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Column: Martin, Rangers wow Symphony Gala
by Everett Catts
March 03, 2013 11:45 AM | 2602 views | 0 0 comments | 9 9 recommendations | email to a friend | print
Special / Jeff Roffman Photography<br> 
Steve Martin (red suit) and the Steep Canyon Rangers perform with the Atlanta Symphony Orchestra Saturday at the Symphony Gala.
Special / Jeff Roffman Photography
Steve Martin (red suit) and the Steep Canyon Rangers perform with the Atlanta Symphony Orchestra Saturday at the Symphony Gala.
I have never been a huge bluegrass music fan. I listen to mostly rock and roll and some pop.

In early 2001 I caught bluegrass fever after the movie “O Brother, Where Art Thou?” was released the previous December. I bought the soundtrack and a friend burned me a copy of “Down From the Mountain,” the CD recording the Nashville concert by the soundtrack’s musicians and others.

The following year, while living on St. Simons Island, I even attended a bluegrass festival on Jekyll Island, met the legendary Ralph Stanley and had him sign the “Clinch Mountain Sweethearts” CD by Ralph Stanley and Friends.

Though I still have all those CDs and play them occasionally, that interest in bluegrass waned as the years went by.

Until Saturday night.

That was when I was lucky enough to attend the Atlanta Symphony Orchestra’s third annual Symphony Gala at the Woodruff Arts Center in Midtown, where Steve Martin and the Steep Canyon Rangers performed with the orchestra.

I discovered Martin is as talented an actor and comedian as he is a bluegrass star, and the band is just as good.

The orchestra played two songs by itself, "Hoe-Down" from "Rodeo" by Aaron Copland and III "On the Trail" from "Grand Canyon Suite" by Ferde Grofe, before Martin, wearing a bright red suit, and the Rangers entered the stage. That’s when he started his unique style of comedy.

“I’ve always had a dream of coming to play bluegrass in Atlantic, um, the Atlantic Ocean, in Atlanta Symphony Hall with the Atlanta Symphony Orchestra. I feel like I’m one step closer to that dream,” Martin said, drawing laughter from the crowd. “I saw a sign that said, ‘Sold out.’ I thought, ‘How rude!’ I’m the one in the red suit and I’ll be wearing this red suit the entire night unless something goes horribly wrong. I was told this year’s gala has sold more than previous [ASO] galas. It was probably because of my fee.”

The jokes continued in between songs, starting with how Martin and the Rangers met.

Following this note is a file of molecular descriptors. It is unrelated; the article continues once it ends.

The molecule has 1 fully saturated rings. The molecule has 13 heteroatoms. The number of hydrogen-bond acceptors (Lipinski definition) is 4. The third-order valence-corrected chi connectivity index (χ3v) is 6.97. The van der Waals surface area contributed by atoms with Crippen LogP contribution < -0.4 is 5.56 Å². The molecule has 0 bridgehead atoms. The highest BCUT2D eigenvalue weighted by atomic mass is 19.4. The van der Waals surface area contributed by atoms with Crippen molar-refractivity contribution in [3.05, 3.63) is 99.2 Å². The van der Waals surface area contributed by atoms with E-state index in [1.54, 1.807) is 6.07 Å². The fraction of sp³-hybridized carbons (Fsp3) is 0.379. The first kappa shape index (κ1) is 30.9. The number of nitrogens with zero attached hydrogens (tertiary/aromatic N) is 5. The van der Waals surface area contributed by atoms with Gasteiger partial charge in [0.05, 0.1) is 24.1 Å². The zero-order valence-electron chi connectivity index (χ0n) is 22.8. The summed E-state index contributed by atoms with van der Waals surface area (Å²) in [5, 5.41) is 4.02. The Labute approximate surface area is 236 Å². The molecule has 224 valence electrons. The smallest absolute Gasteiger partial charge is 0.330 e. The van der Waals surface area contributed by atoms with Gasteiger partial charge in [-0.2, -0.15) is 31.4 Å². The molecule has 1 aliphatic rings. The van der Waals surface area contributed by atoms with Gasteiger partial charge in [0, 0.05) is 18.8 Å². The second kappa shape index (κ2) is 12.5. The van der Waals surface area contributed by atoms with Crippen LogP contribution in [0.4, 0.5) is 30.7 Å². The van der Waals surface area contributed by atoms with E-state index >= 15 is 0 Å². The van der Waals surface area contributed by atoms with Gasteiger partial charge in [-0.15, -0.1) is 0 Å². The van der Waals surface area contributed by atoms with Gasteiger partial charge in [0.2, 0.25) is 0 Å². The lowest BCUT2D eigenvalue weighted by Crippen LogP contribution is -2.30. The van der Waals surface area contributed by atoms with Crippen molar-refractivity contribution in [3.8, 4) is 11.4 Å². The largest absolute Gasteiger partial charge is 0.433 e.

“We were at a party in North Carolina, where my wife and I vacation,” he said. “We’ve been together ever since then. That story doesn’t go well down in Hollywood, so we say we met in rehab.”

Later Martin added, “You people probably are wondering why I have so many banjos [five] on stage. It’s a big ego trip. I think of them as my children, which means one of them is not mine.”

After another song, as band member Graham Sharp was about to speak, Martin pushed toward him a note attached to a conductor’s stand, which Sharp read.

“You really lit it up,” he said of Martin’s banjo playing. “You really rivaled the great Earl Scruggs.”

Martin replied, “That was unexpected.”

Later, after Martin mentioned the Rangers won a Grammy Award last month for Best Bluegrass Album, “Nobody Knows You,” he bragged about his own honors.

“I have four Grammys [two for music albums and two for comedy albums]. How many do you have?” Martin asked band member Woody Platt.

“Just the one,” Platt said.

On July 4, Martin and the Rangers played for President Barack Obama at the White House, performing their original song, “Me and Paul Revere,” about Revere’s horse. They performed it Saturday night as well.

The only disappointing part of the night was the concert ending only 70 minutes after Martin and the Rangers entered the stage, though they did play two encores.

From the somber “The Great Remember” to the upbeat “The Crow” to the hilarious “Atheists Don’t Have No Songs,” Martin and the Rangers were incredible, harmonizing as well as the Beatles and the Eagles but also more entertaining, thanks to the comedy shtick.

Needless to say, I’ve caught bluegrass fever again.

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